In 2012, it was the Year of the Dragon for the lunar New Year. My friend Xiaoyan gave me a really cool fish design cutout on red paper that was supposed to bring luck for the upcoming year. She also fed me some authentic Chinese food that she made by herself. I wanted to give her something to start her new year that matched the theme, while giving it a twist to make it a unique gift. This seemed like a good time to try out my Pysanky skills in a non-traditional manner. As a present, I made Xiaoyan an egg that had a symbol of the dragon as the main artwork, with a black dragon on a red background. This is typically an abhorrent color choice because they two together symbolize unrest or unease, but are perfectly fine in Chinese culture.
The past couple years, we have decorated Easter eggs with the kids, but merged the traditional Pysanky with the usual egg dyeing. The Pysanky dyes are brilliant colors that are meant to last; a nice change from the chalky pastels that accompany Easter eggs. The kids all enjoy dyeing in a Pysanky style with the bright colors too, but it can occasionally cause some accidents. Last year, Charlie wasn’t paying attention and knocked a full mason jar of electric purple dye across my mom’s kitchen. It’s mixed with vinegar to make it hold better, and let me tell you – it’s not called dye for no reason. That was some frantic cleaning to get it up before it stained every visible surface. The skin and clothes contact was a lost cause, but everything else was salvaged enough to not notice purple to the untrained eye. Other than the occasional spills, we have a good time with the eggs. Maggie likes the traditional Pysanky a little more than the boys, but also possesses the ability to perform acts of creativity with hot wax and dye (the boys might not have that skillset). In traditional Pysanky, eggs are either left whole for the interior to eventually dry out, or may be poked and have the egg blown out. In our Easter eggs, they are hard boiled for the safety of the egg and the kitchen floor. There is another form of Ukrainian egg dyeing called Krashanky where you dye the egg one color after boiling it to eat for Easter. I like to think we are just combining the two traditions into one Louque family spectacle. We probably veer off the Krashanky course around the time that the egg hunts devolve into a rampant egg attack in a take-no-prisoners war.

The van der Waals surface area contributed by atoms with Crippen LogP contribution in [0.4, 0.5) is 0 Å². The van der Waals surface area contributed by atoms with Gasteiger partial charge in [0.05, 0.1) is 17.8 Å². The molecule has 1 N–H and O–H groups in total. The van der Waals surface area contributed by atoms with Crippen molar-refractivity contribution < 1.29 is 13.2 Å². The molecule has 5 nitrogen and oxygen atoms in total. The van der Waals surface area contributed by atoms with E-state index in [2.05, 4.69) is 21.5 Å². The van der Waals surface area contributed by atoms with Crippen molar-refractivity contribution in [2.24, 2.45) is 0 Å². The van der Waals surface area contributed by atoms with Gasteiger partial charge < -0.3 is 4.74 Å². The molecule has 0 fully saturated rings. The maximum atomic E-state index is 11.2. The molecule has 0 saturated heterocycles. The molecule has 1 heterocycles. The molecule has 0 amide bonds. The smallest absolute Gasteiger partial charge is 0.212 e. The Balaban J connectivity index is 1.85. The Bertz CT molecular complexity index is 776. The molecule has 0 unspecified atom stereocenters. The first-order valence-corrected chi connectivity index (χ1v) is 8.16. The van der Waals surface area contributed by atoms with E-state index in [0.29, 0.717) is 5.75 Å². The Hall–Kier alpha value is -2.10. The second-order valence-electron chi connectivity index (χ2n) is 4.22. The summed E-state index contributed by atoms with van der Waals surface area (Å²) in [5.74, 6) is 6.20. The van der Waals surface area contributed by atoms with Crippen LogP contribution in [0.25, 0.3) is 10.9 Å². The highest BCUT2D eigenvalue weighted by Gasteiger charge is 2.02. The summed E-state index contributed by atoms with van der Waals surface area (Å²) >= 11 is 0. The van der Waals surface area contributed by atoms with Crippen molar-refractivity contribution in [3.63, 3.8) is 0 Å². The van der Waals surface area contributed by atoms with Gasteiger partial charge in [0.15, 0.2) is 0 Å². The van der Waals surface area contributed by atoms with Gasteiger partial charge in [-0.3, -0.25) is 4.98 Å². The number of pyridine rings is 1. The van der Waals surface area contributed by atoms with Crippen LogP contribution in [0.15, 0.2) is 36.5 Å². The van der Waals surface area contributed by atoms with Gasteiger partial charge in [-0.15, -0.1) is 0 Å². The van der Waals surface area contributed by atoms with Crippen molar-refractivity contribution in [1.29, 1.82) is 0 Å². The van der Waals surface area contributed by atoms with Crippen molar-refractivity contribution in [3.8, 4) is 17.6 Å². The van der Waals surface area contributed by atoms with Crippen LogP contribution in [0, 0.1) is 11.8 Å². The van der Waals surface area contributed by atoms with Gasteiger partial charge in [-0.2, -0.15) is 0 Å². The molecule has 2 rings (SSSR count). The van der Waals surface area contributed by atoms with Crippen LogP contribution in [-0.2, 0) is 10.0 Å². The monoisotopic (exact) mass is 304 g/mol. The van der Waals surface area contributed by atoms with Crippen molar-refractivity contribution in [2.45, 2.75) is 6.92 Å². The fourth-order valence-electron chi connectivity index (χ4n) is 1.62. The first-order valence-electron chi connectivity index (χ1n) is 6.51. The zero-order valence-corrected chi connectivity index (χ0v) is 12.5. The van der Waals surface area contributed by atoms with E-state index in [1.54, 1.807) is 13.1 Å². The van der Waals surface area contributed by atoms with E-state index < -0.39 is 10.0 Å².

I am hoping with Maggie getting older that she will enjoy the Pysanky tradition enough to learn the traditional methods of creating eggs. It’s a little exciting because it’s one more tradition we can do together as a family, but a little more time as a Louque ladies activity. Let’s be honest – with four guys in the house, it’s nice to do something sometimes that the guys aren’t even interested in seeing (safer for us, the eggs, the dye, and the surrounding surfaces). My goal is to slowly build up as she gets older in creating eggs for the most important people in our family’s life, and making a holiday tradition that adds excitement to Lent for the anticipation of Easter, as well as including our loved ones in the tradition. Our family, as far as we know, doesn’t have any roots in the Ukraine, but we are hoping to be able to alter just enough of the process to make it special to our family and make it our own. Being able to use a product from our bees while creating a gift that takes thoughtfulness, time, and energy is a great way to connect with our favorite people in a way that is unmatched in personalization and love. Hopefully, the kids will learn how important thoughtful gifts are that don’t necessarily cost a lot of money, but will be cherished for its meaning for years to come.